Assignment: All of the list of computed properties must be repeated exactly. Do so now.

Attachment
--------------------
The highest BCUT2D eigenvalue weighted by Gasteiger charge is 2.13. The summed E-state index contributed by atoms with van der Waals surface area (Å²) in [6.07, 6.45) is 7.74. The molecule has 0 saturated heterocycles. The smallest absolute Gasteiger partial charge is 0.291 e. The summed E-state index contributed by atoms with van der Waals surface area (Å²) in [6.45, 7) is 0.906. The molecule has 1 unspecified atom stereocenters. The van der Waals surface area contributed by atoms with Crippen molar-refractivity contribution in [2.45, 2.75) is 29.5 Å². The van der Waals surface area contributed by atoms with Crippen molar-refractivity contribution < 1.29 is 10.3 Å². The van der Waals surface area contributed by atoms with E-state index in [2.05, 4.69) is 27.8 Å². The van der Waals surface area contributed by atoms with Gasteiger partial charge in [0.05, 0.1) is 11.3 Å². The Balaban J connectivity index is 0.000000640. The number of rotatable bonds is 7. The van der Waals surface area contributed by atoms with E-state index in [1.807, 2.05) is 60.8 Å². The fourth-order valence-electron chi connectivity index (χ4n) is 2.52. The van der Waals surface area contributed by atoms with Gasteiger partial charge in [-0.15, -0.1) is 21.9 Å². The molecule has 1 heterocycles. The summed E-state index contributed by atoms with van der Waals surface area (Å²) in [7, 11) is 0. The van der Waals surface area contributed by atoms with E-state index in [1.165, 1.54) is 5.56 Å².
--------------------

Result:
The highest BCUT2D eigenvalue weighted by Gasteiger charge is 2.13. The summed E-state index contributed by atoms with van der Waals surface area (Å²) in [6.07, 6.45) is 7.74. The molecule has 0 saturated heterocycles. The smallest absolute Gasteiger partial charge is 0.291 e. The summed E-state index contributed by atoms with van der Waals surface area (Å²) in [6.45, 7) is 0.906. The molecule has 1 unspecified atom stereocenters. The van der Waals surface area contributed by atoms with Crippen molar-refractivity contribution in [2.45, 2.75) is 29.5 Å². The van der Waals surface area contributed by atoms with Crippen molar-refractivity contribution < 1.29 is 10.3 Å². The van der Waals surface area contributed by atoms with E-state index in [2.05, 4.69) is 27.8 Å². The van der Waals surface area contributed by atoms with Gasteiger partial charge in [0.05, 0.1) is 11.3 Å². The Balaban J connectivity index is 0.000000640. The number of rotatable bonds is 7. The van der Waals surface area contributed by atoms with E-state index in [1.807, 2.05) is 60.8 Å². The fourth-order valence-electron chi connectivity index (χ4n) is 2.52. The van der Waals surface area contributed by atoms with Gasteiger partial charge in [-0.15, -0.1) is 21.9 Å². The molecule has 1 heterocycles. The summed E-state index contributed by atoms with van der Waals surface area (Å²) in [7, 11) is 0. The van der Waals surface area contributed by atoms with E-state index in [1.165, 1.54) is 5.56 Å².